It is a pleasure to follow Miss McIntosh, who, like me, represents a large rural constituency where farming is an important industry. I visit farms and talk to farmers regularly, and the one question they ask me to raise in Parliament is, “When are we going to get the supermarkets ombudsman?” I was not here in the previous Parliament. I cannot answer questions about why successive Governments have not introduced a supermarkets ombudsman. However, Members who were here tell me that the issue of a groceries code adjudicator has a long and not very productive history.
Members have championed the cause in opposition, but have proven remarkably slow to put anything into action when in government. In opposition, the Tories announced that they would create the new body through a levy on retailers. Two years ago this month, in January 2010, the then shadow Environment Secretary, Nick Herbert, said that
“further consultation is not the decisive action that consumers or the industry need…Conservatives are clear: we would establish a supermarket ombudsman to enforce the grocery supply code as a dedicated unit in the Office of Fair Trading to ensure a fair deal for producers and safeguard the consumer interest.”
However, we are two years into this Government, and it appears that they are not quite so decisive now. Tim Farron, who was then the Liberal Democrat environment, food and rural affairs spokesman, also told us in January 2010:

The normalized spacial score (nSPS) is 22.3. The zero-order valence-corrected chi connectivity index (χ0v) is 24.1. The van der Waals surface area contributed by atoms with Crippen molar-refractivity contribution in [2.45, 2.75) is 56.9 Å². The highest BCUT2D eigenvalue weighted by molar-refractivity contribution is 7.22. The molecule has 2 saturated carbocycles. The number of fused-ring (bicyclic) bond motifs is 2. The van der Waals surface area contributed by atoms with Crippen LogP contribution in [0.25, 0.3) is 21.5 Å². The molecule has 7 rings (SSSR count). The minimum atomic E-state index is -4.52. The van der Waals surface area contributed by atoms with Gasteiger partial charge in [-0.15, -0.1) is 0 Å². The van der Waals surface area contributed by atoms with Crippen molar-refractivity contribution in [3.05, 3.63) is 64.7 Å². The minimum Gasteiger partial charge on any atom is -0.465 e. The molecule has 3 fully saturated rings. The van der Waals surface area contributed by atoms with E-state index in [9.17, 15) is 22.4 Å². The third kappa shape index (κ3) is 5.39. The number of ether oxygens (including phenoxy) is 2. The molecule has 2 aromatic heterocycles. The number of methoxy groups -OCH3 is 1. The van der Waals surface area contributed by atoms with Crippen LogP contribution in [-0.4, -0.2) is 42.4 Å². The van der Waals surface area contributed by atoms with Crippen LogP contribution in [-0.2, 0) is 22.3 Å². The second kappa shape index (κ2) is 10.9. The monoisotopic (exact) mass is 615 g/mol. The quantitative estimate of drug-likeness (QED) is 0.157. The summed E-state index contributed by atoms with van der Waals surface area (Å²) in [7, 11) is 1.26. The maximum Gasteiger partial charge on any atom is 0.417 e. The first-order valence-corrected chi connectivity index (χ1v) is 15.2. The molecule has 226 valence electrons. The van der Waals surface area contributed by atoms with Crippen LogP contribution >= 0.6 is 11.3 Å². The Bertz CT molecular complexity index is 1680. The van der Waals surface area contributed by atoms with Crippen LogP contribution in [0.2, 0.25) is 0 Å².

“For years, Labour and the Tories have twiddled their thumbs while huge supermarkets have pushed thousands of farmers to the brink. Their response has been totally inadequate”.
However, the Lib Dems are part of this Government, yet we are seeing no sign of decisive action.
Where we have seen consistent, strong and decisive action is from the big four supermarkets. They have always offered strong and sustained resistance to the establishment of a supermarket ombudsman. Tesco, Asda, Sainsbury’s and Morrisons have fought a long, consistent and, it now appears, successful campaign of opposition and delay. However, in the meantime, the farming industry and the consumer continue to wait. Tom MacMillan of the Food Ethics Council tells us: